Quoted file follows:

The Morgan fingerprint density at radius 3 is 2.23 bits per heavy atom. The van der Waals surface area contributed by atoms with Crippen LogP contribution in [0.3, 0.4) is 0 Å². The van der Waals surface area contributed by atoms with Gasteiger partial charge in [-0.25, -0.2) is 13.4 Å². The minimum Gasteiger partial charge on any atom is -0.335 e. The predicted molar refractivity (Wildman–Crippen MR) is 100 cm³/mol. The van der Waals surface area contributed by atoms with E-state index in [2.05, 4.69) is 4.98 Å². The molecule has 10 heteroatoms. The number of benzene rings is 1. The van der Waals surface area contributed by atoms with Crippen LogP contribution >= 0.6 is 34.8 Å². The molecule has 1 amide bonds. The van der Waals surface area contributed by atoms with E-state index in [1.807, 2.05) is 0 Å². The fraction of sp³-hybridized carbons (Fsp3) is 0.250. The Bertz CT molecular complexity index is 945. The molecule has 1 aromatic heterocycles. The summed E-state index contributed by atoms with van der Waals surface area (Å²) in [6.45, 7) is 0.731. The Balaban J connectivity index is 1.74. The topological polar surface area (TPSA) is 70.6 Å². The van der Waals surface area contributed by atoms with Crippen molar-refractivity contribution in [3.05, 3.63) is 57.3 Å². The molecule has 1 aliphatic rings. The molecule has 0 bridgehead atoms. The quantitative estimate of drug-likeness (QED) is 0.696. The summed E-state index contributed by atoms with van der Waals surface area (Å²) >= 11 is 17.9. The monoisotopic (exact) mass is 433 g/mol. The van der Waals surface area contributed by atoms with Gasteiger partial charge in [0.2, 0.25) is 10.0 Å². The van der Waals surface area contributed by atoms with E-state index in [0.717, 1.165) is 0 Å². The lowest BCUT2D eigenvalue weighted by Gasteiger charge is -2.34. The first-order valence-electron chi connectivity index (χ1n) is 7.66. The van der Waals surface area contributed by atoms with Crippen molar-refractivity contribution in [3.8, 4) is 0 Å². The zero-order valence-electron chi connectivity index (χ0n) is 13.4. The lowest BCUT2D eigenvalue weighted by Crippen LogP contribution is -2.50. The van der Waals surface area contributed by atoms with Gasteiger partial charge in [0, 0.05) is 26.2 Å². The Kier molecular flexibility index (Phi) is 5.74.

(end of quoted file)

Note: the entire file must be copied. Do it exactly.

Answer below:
The Morgan fingerprint density at radius 3 is 2.23 bits per heavy atom. The van der Waals surface area contributed by atoms with Crippen LogP contribution in [0.3, 0.4) is 0 Å². The van der Waals surface area contributed by atoms with Gasteiger partial charge in [-0.25, -0.2) is 13.4 Å². The minimum Gasteiger partial charge on any atom is -0.335 e. The predicted molar refractivity (Wildman–Crippen MR) is 100 cm³/mol. The van der Waals surface area contributed by atoms with E-state index in [2.05, 4.69) is 4.98 Å². The molecule has 10 heteroatoms. The number of benzene rings is 1. The van der Waals surface area contributed by atoms with Crippen LogP contribution >= 0.6 is 34.8 Å². The molecule has 1 amide bonds. The van der Waals surface area contributed by atoms with E-state index in [1.807, 2.05) is 0 Å². The fraction of sp³-hybridized carbons (Fsp3) is 0.250. The Bertz CT molecular complexity index is 945. The molecule has 1 aromatic heterocycles. The summed E-state index contributed by atoms with van der Waals surface area (Å²) in [6.45, 7) is 0.731. The Balaban J connectivity index is 1.74. The topological polar surface area (TPSA) is 70.6 Å². The van der Waals surface area contributed by atoms with Crippen molar-refractivity contribution in [3.05, 3.63) is 57.3 Å². The molecule has 1 aliphatic rings. The molecule has 0 bridgehead atoms. The quantitative estimate of drug-likeness (QED) is 0.696. The summed E-state index contributed by atoms with van der Waals surface area (Å²) >= 11 is 17.9. The monoisotopic (exact) mass is 433 g/mol. The van der Waals surface area contributed by atoms with Gasteiger partial charge in [0.2, 0.25) is 10.0 Å². The van der Waals surface area contributed by atoms with E-state index in [0.717, 1.165) is 0 Å². The lowest BCUT2D eigenvalue weighted by Gasteiger charge is -2.34. The first-order valence-electron chi connectivity index (χ1n) is 7.66. The van der Waals surface area contributed by atoms with Crippen molar-refractivity contribution in [3.8, 4) is 0 Å². The zero-order valence-electron chi connectivity index (χ0n) is 13.4. The lowest BCUT2D eigenvalue weighted by Crippen LogP contribution is -2.50. The van der Waals surface area contributed by atoms with Gasteiger partial charge in [0, 0.05) is 26.2 Å². The Kier molecular flexibility index (Phi) is 5.74.